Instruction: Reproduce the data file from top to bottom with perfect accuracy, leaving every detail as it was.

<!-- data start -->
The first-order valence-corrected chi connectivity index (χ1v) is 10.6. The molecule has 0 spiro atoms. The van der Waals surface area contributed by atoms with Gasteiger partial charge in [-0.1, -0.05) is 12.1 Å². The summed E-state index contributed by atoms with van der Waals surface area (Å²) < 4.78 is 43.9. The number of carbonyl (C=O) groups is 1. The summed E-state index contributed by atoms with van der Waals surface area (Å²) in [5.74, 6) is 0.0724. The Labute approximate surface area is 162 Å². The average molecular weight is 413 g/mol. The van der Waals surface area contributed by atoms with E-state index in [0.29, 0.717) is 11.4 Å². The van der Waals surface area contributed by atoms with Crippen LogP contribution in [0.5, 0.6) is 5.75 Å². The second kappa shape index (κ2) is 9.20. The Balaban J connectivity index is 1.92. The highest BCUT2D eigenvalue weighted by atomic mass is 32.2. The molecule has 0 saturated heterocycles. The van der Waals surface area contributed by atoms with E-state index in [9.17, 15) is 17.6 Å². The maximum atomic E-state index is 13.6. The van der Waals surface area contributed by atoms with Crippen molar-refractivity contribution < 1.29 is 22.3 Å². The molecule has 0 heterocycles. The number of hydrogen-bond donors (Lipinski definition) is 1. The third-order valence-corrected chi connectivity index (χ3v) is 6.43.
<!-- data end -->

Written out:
The first-order valence-corrected chi connectivity index (χ1v) is 10.6. The molecule has 0 spiro atoms. The van der Waals surface area contributed by atoms with Gasteiger partial charge in [-0.1, -0.05) is 12.1 Å². The summed E-state index contributed by atoms with van der Waals surface area (Å²) < 4.78 is 43.9. The number of carbonyl (C=O) groups is 1. The summed E-state index contributed by atoms with van der Waals surface area (Å²) in [5.74, 6) is 0.0724. The Labute approximate surface area is 162 Å². The average molecular weight is 413 g/mol. The van der Waals surface area contributed by atoms with E-state index in [0.29, 0.717) is 11.4 Å². The van der Waals surface area contributed by atoms with Crippen LogP contribution in [0.5, 0.6) is 5.75 Å². The second kappa shape index (κ2) is 9.20. The Balaban J connectivity index is 1.92. The highest BCUT2D eigenvalue weighted by atomic mass is 32.2. The molecule has 0 saturated heterocycles. The van der Waals surface area contributed by atoms with E-state index in [9.17, 15) is 17.6 Å². The maximum atomic E-state index is 13.6. The van der Waals surface area contributed by atoms with Crippen molar-refractivity contribution < 1.29 is 22.3 Å². The molecule has 0 heterocycles. The number of hydrogen-bond donors (Lipinski definition) is 1. The third-order valence-corrected chi connectivity index (χ3v) is 6.43.